What has changed?
Do you employ staff? Whistleblowers will have better protection when they report:
- suspected misconduct
- violation of European Union law
Whistleblowers who have been wronged will no longer have to prove that they were disadvantaged because of their report. The burden of proof shifts to the employer. The employer will have to prove the disadvantage is not related to the reporting of the (suspected) misconduct or violation.
Where disadvantaging of employees formerly meant only disadvantaging in legal position, such as:
- withholding of promotion
- wage cut
- change in place of work
The ban on disadvantaging whistleblowers will now include all forms of disadvantaging whistleblowers, for instance:
- refusal to give recommendations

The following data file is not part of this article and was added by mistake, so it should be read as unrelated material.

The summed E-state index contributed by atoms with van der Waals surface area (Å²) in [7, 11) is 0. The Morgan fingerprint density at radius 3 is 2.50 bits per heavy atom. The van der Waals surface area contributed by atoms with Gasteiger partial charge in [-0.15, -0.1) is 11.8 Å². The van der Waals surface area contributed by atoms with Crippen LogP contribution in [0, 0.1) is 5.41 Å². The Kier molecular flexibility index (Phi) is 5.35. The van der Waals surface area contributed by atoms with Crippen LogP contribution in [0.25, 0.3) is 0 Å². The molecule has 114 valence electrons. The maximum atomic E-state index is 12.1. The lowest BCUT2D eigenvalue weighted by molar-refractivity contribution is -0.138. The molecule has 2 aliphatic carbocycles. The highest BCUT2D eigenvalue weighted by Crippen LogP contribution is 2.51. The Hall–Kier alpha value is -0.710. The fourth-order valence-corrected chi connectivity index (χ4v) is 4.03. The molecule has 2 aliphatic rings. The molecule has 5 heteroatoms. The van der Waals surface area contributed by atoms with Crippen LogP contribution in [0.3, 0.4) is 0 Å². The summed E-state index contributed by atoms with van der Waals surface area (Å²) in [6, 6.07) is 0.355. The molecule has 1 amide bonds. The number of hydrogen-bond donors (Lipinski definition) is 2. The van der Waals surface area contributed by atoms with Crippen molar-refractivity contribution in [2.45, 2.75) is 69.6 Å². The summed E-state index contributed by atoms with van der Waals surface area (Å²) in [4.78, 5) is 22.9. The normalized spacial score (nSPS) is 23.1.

The range of people protected has been expanded to include tot only employees and officials, but also volunteers, interns, self-employed/freelancers (zzp'ers), (sub)contractors, shareholders, and (job) applicants.
There will also be a ban on non-disclosure clauses (confidentiality clauses) for whistleblower reports (in Dutch).
Do you employ more than 50 people? You are obliged to have a notification procedure in place. This notification procedure will be subject to stricter requirements (in Dutch).
- companies employing staff
The EU Directive on the protection of whistleblowers has been put into effect on 17 December 2021. The Whistleblowers Protection Act has entered into force on 18 February 2023. However, articles 2, 2a and 2b of the Whistleblowers Protection Act will only apply to companies with 50 to 249 employees from 17 December 2023. Until 17 December 2023, article 2 of the House of Whistleblowers Act (in Dutch) will continue to apply to these employers.